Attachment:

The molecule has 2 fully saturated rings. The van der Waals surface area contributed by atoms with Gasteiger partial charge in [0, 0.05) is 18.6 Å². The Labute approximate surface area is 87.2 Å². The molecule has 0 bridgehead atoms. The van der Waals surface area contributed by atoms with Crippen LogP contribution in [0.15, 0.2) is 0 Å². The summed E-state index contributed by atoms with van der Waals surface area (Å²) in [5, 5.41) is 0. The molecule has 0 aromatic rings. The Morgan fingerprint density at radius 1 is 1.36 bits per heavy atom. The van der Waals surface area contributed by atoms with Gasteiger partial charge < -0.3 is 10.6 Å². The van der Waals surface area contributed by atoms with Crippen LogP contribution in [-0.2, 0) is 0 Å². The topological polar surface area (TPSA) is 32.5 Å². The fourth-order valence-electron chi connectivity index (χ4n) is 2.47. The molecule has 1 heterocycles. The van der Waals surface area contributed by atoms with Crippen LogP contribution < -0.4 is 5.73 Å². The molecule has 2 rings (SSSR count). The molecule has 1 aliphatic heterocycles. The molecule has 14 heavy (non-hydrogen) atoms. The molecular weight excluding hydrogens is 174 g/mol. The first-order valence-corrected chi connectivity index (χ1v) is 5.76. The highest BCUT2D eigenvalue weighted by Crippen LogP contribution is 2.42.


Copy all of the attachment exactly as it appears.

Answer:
The molecule has 2 fully saturated rings. The van der Waals surface area contributed by atoms with Gasteiger partial charge in [0, 0.05) is 18.6 Å². The Labute approximate surface area is 87.2 Å². The molecule has 0 bridgehead atoms. The van der Waals surface area contributed by atoms with Crippen LogP contribution in [0.15, 0.2) is 0 Å². The summed E-state index contributed by atoms with van der Waals surface area (Å²) in [5, 5.41) is 0. The molecule has 0 aromatic rings. The Morgan fingerprint density at radius 1 is 1.36 bits per heavy atom. The van der Waals surface area contributed by atoms with Gasteiger partial charge < -0.3 is 10.6 Å². The van der Waals surface area contributed by atoms with Crippen LogP contribution in [-0.2, 0) is 0 Å². The topological polar surface area (TPSA) is 32.5 Å². The fourth-order valence-electron chi connectivity index (χ4n) is 2.47. The molecule has 1 heterocycles. The van der Waals surface area contributed by atoms with Crippen LogP contribution < -0.4 is 5.73 Å². The molecule has 2 rings (SSSR count). The molecule has 1 aliphatic heterocycles. The molecule has 14 heavy (non-hydrogen) atoms. The molecular weight excluding hydrogens is 174 g/mol. The first-order valence-corrected chi connectivity index (χ1v) is 5.76. The highest BCUT2D eigenvalue weighted by Crippen LogP contribution is 2.42.